Crop modelling is an essential part of biosystems engineering; selecting or developing a crop model for a specific application, having its requirements and desires, is difficult if not impossible without the required domain knowledge. This paper presents a fundamentally different model selection approach based on biological functionalities. This is enabled by a common structure, which allows for a combining of components, yielding new models. This increased design space allows the development of models which are better suited to the application than the original models. The use of a common structure, and its potential, are demonstrated by a use-case involving the selection of a tomato crop model for a model-based control application, but the rationales and methodologies can apply to other crops and applications as well. In this paper, 27 valid model combinations have been created from 4 models. In the use-case presented, the models are compared to data originating from a real system. The predictive performance of a model is quantified by the Root-Mean-Squared-Error (RSME) between the predictions and data. One trade-off is model accuracy versus computational speed. With the model set used, a 13% decrease in RSME was obtained by allowing a 7.5% increase in model computation time compared to one of the original models.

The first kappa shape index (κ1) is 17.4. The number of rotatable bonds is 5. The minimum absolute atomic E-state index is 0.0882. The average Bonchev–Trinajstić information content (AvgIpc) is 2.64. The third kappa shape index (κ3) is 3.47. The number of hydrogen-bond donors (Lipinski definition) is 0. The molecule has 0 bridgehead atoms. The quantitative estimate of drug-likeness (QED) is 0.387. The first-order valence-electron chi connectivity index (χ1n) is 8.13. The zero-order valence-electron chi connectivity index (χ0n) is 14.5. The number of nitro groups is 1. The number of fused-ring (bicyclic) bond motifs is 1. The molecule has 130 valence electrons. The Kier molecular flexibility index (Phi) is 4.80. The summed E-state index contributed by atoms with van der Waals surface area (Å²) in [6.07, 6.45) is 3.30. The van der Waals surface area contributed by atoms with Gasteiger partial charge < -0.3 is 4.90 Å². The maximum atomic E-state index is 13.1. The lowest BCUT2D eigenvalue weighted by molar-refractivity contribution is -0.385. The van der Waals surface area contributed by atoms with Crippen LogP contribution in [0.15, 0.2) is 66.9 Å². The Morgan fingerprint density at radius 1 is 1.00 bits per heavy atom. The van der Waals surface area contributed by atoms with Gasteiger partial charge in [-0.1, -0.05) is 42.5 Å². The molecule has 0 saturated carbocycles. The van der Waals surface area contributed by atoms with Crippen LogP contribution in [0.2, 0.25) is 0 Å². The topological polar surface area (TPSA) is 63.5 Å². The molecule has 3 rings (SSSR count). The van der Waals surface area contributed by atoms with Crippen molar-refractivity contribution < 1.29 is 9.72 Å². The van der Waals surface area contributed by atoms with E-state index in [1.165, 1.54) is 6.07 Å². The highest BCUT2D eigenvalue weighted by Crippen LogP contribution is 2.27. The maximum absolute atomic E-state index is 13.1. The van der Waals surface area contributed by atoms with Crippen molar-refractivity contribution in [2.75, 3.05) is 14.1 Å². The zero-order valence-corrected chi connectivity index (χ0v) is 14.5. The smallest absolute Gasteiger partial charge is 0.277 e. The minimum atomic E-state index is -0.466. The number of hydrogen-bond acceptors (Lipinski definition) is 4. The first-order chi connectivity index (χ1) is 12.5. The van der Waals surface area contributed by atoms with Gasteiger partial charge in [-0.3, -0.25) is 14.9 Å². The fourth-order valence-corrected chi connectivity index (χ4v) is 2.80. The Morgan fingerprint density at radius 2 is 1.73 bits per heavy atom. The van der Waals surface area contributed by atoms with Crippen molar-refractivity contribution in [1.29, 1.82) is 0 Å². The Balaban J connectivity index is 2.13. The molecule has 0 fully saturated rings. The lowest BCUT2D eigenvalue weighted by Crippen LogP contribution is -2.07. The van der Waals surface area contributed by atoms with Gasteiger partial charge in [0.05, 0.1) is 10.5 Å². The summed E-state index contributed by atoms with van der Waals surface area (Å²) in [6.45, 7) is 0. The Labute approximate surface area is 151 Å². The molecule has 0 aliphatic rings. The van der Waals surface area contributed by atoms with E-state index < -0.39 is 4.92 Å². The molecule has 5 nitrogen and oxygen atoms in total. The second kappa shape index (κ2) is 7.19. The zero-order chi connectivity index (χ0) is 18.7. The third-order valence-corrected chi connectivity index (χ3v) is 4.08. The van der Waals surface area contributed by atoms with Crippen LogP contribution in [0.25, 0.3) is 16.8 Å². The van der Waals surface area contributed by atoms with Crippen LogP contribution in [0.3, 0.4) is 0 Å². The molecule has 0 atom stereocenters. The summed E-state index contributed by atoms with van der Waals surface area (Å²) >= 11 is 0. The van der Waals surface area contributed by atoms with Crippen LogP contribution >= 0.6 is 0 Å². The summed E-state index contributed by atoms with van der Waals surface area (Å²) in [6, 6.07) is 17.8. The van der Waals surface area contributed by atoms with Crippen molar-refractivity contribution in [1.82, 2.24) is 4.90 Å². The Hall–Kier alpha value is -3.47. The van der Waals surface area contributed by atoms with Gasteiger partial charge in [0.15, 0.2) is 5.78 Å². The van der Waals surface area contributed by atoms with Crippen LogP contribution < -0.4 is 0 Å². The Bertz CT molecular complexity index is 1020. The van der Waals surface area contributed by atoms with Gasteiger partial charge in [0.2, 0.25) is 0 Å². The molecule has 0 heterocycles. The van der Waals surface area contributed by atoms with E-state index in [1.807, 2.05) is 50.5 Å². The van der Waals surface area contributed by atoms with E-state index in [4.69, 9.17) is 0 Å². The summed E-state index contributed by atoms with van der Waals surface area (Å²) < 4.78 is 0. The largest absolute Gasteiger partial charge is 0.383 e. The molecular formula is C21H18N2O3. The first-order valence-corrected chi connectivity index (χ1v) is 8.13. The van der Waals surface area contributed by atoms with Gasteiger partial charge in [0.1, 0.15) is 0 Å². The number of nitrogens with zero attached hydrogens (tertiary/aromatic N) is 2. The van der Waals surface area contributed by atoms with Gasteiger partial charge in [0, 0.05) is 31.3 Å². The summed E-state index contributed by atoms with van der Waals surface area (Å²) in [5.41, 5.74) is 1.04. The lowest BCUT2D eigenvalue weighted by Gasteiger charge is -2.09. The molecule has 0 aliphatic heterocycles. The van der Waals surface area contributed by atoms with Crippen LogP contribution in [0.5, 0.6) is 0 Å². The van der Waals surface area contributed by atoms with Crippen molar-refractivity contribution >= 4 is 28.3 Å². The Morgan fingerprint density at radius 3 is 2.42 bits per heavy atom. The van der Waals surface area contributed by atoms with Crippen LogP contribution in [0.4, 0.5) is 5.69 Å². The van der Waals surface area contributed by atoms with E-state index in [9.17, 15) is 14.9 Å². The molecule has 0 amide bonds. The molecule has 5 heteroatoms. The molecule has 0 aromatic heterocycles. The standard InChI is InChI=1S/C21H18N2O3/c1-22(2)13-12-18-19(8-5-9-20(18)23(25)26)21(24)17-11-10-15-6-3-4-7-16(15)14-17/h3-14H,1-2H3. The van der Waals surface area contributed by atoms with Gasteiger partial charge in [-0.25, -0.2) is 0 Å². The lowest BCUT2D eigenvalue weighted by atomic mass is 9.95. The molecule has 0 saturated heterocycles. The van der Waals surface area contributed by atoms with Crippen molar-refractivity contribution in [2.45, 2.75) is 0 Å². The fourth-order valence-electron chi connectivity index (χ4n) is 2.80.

|Number of pages||11|
|Publication status||Published - 1 Nov 2019|
- Common structure
- Model selection
- Tomato crop growth models